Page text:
Having acquired autonomy in decision-making, National Councils representing different minorities provide the largest proportion of funds for culture, festivities and events. There is no coherent cultural policy, nor instruments to foster links between the cultures of the minorities and the culture of the majority. Nevertheless, the festivals of ethnic cultures are supported by the Ministry of Culture and Information, as well as the Provincial Secretariat for Education and Culture of Vojvodina (as events with high levels of visibility). One example of this type of activity is the holding of regular festivals of amateur theatre companies by the Ethnic Slovaks. The “Winter Meetings of Slovak Scientists” are devoted to the fostering and promotion of Slovak literature, while the festival “Na Jarmoku” celebrates Slovak arts and crafts.
When it comes to cultural life, apart from the financing of national councils which often have their own calls for projects or give a grant in some other way, the Ministry of Culture supports a number of cultural projects and programmes by ethnic communities from all over Serbia, as part of a special call for projects. Municipalities and the province of Vojvodina have developed their own special programmes for ethnic communities within their territories.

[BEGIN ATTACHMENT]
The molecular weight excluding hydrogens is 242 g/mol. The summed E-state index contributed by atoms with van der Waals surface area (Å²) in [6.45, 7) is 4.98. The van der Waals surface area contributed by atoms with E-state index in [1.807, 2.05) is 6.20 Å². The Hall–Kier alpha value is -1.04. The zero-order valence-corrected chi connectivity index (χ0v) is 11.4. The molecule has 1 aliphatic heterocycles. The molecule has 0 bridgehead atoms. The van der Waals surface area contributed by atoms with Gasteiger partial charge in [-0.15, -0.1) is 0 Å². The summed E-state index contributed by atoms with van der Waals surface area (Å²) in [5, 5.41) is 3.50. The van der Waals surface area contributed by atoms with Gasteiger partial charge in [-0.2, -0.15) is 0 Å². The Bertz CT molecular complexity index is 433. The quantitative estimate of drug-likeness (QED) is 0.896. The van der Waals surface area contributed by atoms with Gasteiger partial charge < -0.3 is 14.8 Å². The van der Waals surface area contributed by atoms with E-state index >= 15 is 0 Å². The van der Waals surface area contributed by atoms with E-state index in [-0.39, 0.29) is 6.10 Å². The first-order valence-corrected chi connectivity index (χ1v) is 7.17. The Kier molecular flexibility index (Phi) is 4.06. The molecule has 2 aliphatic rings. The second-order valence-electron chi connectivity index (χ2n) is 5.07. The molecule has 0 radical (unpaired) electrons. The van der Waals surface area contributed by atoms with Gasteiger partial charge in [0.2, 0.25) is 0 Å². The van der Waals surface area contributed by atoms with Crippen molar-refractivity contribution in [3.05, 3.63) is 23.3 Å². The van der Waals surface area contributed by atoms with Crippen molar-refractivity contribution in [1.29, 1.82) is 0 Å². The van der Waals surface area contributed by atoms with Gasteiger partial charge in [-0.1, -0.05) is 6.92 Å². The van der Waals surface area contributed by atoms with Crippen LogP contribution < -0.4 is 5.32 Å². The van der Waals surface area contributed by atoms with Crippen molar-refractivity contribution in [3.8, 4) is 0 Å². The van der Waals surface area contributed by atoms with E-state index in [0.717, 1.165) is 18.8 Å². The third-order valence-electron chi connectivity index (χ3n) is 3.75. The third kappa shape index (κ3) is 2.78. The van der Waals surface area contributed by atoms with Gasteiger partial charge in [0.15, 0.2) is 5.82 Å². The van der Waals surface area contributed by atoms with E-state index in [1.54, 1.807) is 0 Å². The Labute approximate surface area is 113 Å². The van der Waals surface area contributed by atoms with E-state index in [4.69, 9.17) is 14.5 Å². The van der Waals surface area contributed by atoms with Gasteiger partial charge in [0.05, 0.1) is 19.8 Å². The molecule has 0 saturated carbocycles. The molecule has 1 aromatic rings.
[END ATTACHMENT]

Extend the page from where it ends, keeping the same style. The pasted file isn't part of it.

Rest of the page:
In spite of this important step forward, it must be said that more is being done for the Roma people by artists and activists from the civil sector. This was the case when the City of Belgrade authorities put a fence around the Roma people living around Belville (a sports village for the Belgrade Universiade 2009), to hide them away from the participants of this large sporting event, and dismantled some of their camps. Artists and civil rights activists were there as a corrective factor, supporting the Roma people and campaigning for them to be treated equally to all other citizens. The Roma Museum was opened in October 2009 in Belgrade, as an initiative of the Roma Community Centre, which has a small space of 70 m2.
Within the annual Action plan for the application of the Strategy for social inclusion of Roma in Republic of Serbia 2016-2027 (adopted on 7th June 2017 for the period 2016/17), several aims that are relevant for cultural participation have been foreseen: development of a legal framework guaranteeing social and cultural rights for Roma with recommendations to local authorities; preservation of the Roma cultural identity (with measures related to the engagement of professional educators that are competent in Roma language and culture in schools and introduction of the elective subject “Roma language with elements of culture” in a number of schools); preventing discrimination in all types of public institutions (measures relate to the inclusion of positive content in school text books of different subjects); stipulate research devoted to language, culture and identity of Roma people; endorse publishing in Roma language; raise the cultural standard of the Roma population with specific measure to open Roma cultural centres in communities and settlements with at least 300 Roma. Unfortunately, for many of those measures financial means are declared as: “apply for donations” or “unknown sources in this moment”.